In today’s example, pro-choice proponent Pam Keith tries to correct pro-life Christians by appealing to something Jesus (supposedly) did not say. Here’s her logic: If Jesus didn’t mention the unborn, then they didn’t matter to him. And if they didn’t matter to him, they shouldn’t matter to us.
There are actually three fatal flaws in this approach. First, even if it is true that Jesus didn’t say anything about the unborn (and we don’t actually know that), nothing logically follows from it. We certainly cannot conclude—as Pam Keith implies—that the unborn didn’t matter to Jesus. That’s a textbook example of a fallacious argument from silence.
Second, Jesus clearly did say a lot about the authority of the Old Testament. And the Old Testament affirms the value and dignity of human beings before they are born. Therefore it’s reasonable to think Jesus would affirm their dignity and value, too.
Third, in the New Testament, even Jesus and John are treated as themselves—genuine, complete, valuable human beings—while they are still in utero.
In today’s example, pro-choice proponent Pam Keith tries to correct pro-life Christians by appealing to something Jesus supposedly didn’t say. Here’s the tweet: “In the Gospels, Jesus speaks often about how to treat people. He covers a lot of turf on the sick, the lepers, the afflicted, the poor, widows, daughters, sons, tax collectors, travelers, strangers, learned men, fools, the old and the young. But not one word about the unborn.”
Pam seems to think that Jesus’ apparent silence is significant. In a follow-up tweet, she says, “If they were important to him, at least one of the Gospels would reflect it.” Here’s her logic: If Jesus didn’t mention the unborn, then they didn’t matter to him. And if they didn’t matter to him, then they shouldn’t matter to us. You know what we gotta do, right?
There are actually three fatal flaws in Pam’s approach. First, let’s just assume Pam is right and Jesus never said anything about the unborn. What then can we conclude about Jesus’ view of the unborn? The answer’s simple. Nothing. Zip. Zero. Nada. Think about it. The historical record is also silent on Jesus’ view of slavery, sex trafficking, spousal abuse, child abuse, drug use, sexual assault, systemic racism, and gay bashing. Should we take his silence on these issues to mean that they didn’t matter to him?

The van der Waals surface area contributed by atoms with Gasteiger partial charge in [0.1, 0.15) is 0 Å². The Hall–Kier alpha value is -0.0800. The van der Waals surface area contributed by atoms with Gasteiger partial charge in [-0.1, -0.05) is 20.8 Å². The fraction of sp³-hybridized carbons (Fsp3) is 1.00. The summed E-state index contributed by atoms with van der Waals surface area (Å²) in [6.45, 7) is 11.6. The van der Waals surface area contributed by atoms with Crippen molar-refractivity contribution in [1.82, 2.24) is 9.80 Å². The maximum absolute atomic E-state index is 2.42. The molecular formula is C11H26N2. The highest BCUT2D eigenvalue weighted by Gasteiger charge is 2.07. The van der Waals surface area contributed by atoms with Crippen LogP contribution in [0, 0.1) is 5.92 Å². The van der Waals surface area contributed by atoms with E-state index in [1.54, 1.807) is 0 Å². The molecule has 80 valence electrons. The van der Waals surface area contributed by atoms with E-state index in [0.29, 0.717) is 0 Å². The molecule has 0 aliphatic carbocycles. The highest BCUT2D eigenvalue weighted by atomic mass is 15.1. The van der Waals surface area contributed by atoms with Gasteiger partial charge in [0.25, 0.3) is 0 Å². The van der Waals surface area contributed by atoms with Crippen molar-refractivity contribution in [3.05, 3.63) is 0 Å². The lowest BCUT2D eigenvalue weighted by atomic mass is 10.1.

Also, there’s a big difference between the record being silent about Jesus’ opinion on something and Jesus being silent about it. Remember, there are many things that Jesus said and did that just weren’t written down. John tells us that.
And by the way, we shouldn’t expect Jesus to weigh in on every moral issue. His primary purpose was to seek and to save the lost, not to construct a comprehensive code of ethics.
Incidentally, Jesus spent much of his time speaking to Jews who treated children, including unborn children, as a blessing, a reward, and a fulfillment of God’s promise. In other words, explicitly condemning abortion, to the Jews, was unnecessary since it was a non-issue. So even if Jesus didn’t say anything about the unborn, nothing follows. Pam’s attempt is a textbook example of an argument from silence—trying to conclude what someone did believe by what they didn’t say. Bottom line, Jesus’ silence is not approval.
This leads to the second flaw, the failure to realize that sometimes we can infer Jesus’ view on one thing by listening to his view on a related thing. Stay with me on this. We all know Jesus was convinced the Old Testament was authoritative. He referred to it as the Word of God that cannot be broken. That’s why he constantly refuted his opponents by appealing to the authority of the Scriptures. Yet, implicit in Pam’s tweet is the presumption that Jesus’ words, or lack thereof, are more authoritative than the rest of Scripture. But that wasn’t Jesus’ view.
All Scripture was God’s word to him, not just the red letters. And that includes this passage from Psalm 139:13: “For you formed my inward parts; you knitted me together in my mother’s womb.” Notice, according to this passage, the psalmist was himself even before he was born. So in light of Jesus’ explicit affirmation of the Scriptures, we know what he believed about the unborn—the same thing the psalmist believes—namely, that we existed in the womb as ourselves before we were born.
Third, Luke, the Gospel writer, makes the exact same point the psalmist makes. In Luke 1:41–44 he records a pre-birth interaction between Jesus and John the Baptist that speaks directly to a biblical view of the unborn. When John is in the presence of Jesus, he’s filled with the Holy Spirit, and he leaps for joy. And why is this significant? Because this happens when John is a second trimester fetus and Jesus is a first trimester embryo.
So what have we learned? First, even if Jesus didn’t say anything about the unborn—and we actually don’t know—we certainly cannot conclude, as Pam implies, that the unborn didn’t matter to Jesus. That’s a textbook example of the fallacious argument from silence.
Second, Jesus did say a lot about the authority of the Old Testament, and the Old Testament affirms the value and dignity of human beings before they were born. Therefore, Jesus would affirm their value and dignity too.
Third, in the New Testament, even Jesus and John are treated as themselves—genuine, complete, valuable human beings even in utero. So even if the Gospels are silent on the unborn—and they’re not—that does not mean Jesus would condone the taking of innocent human life through abortion.